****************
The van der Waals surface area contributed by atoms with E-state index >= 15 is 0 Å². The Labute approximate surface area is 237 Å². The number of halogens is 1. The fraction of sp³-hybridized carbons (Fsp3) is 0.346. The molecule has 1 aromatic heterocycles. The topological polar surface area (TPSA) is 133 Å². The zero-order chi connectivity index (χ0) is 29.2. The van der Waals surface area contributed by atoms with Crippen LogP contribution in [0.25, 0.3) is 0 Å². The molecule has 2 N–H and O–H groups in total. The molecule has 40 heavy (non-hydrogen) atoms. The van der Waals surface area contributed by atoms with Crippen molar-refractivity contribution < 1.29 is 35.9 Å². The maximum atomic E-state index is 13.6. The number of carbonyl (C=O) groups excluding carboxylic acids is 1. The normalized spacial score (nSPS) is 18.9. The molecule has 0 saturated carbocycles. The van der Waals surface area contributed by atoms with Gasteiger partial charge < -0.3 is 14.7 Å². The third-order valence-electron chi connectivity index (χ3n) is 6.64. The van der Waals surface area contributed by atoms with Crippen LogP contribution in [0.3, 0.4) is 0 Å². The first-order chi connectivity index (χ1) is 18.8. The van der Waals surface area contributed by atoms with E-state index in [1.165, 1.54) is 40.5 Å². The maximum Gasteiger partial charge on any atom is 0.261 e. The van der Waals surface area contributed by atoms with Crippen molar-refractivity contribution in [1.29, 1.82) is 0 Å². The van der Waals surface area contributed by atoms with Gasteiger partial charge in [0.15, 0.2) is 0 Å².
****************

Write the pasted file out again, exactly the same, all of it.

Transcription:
The van der Waals surface area contributed by atoms with E-state index >= 15 is 0 Å². The Labute approximate surface area is 237 Å². The number of halogens is 1. The fraction of sp³-hybridized carbons (Fsp3) is 0.346. The molecule has 1 aromatic heterocycles. The topological polar surface area (TPSA) is 133 Å². The zero-order chi connectivity index (χ0) is 29.2. The van der Waals surface area contributed by atoms with Crippen LogP contribution in [0.25, 0.3) is 0 Å². The molecule has 2 N–H and O–H groups in total. The molecule has 40 heavy (non-hydrogen) atoms. The van der Waals surface area contributed by atoms with Crippen molar-refractivity contribution < 1.29 is 35.9 Å². The maximum atomic E-state index is 13.6. The number of carbonyl (C=O) groups excluding carboxylic acids is 1. The normalized spacial score (nSPS) is 18.9. The molecule has 0 saturated carbocycles. The van der Waals surface area contributed by atoms with Gasteiger partial charge < -0.3 is 14.7 Å². The third-order valence-electron chi connectivity index (χ3n) is 6.64. The van der Waals surface area contributed by atoms with Crippen LogP contribution in [0.3, 0.4) is 0 Å². The first-order chi connectivity index (χ1) is 18.8. The van der Waals surface area contributed by atoms with E-state index in [1.165, 1.54) is 40.5 Å². The maximum Gasteiger partial charge on any atom is 0.261 e. The van der Waals surface area contributed by atoms with Crippen molar-refractivity contribution in [1.29, 1.82) is 0 Å². The van der Waals surface area contributed by atoms with Gasteiger partial charge in [0.15, 0.2) is 0 Å².